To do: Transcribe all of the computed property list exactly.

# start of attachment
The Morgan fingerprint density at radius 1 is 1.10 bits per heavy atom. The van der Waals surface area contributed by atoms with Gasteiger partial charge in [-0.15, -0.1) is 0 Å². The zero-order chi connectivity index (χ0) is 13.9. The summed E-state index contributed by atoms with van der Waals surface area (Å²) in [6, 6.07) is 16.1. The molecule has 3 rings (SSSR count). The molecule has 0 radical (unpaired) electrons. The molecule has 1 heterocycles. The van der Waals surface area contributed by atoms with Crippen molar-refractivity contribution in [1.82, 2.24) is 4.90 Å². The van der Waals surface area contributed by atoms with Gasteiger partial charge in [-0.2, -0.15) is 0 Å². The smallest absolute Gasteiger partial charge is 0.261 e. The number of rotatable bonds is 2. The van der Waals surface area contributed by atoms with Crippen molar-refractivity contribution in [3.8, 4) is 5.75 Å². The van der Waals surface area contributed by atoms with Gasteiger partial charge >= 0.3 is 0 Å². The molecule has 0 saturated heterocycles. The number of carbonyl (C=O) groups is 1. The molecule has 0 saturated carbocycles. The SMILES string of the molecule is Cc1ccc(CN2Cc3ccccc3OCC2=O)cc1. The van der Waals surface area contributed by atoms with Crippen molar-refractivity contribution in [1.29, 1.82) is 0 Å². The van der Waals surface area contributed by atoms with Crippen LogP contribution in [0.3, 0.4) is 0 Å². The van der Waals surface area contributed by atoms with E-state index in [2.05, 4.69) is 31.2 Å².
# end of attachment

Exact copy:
The Morgan fingerprint density at radius 1 is 1.10 bits per heavy atom. The van der Waals surface area contributed by atoms with Gasteiger partial charge in [-0.15, -0.1) is 0 Å². The zero-order chi connectivity index (χ0) is 13.9. The summed E-state index contributed by atoms with van der Waals surface area (Å²) in [6, 6.07) is 16.1. The molecule has 3 rings (SSSR count). The molecule has 0 radical (unpaired) electrons. The molecule has 1 heterocycles. The van der Waals surface area contributed by atoms with Crippen molar-refractivity contribution in [1.82, 2.24) is 4.90 Å². The van der Waals surface area contributed by atoms with Gasteiger partial charge in [-0.2, -0.15) is 0 Å². The smallest absolute Gasteiger partial charge is 0.261 e. The number of rotatable bonds is 2. The van der Waals surface area contributed by atoms with Crippen molar-refractivity contribution in [3.8, 4) is 5.75 Å². The van der Waals surface area contributed by atoms with Gasteiger partial charge >= 0.3 is 0 Å². The molecule has 0 saturated heterocycles. The number of carbonyl (C=O) groups is 1. The molecule has 0 saturated carbocycles. The SMILES string of the molecule is Cc1ccc(CN2Cc3ccccc3OCC2=O)cc1. The van der Waals surface area contributed by atoms with Crippen molar-refractivity contribution in [1.29, 1.82) is 0 Å². The van der Waals surface area contributed by atoms with Crippen LogP contribution in [0.3, 0.4) is 0 Å². The van der Waals surface area contributed by atoms with E-state index in [2.05, 4.69) is 31.2 Å².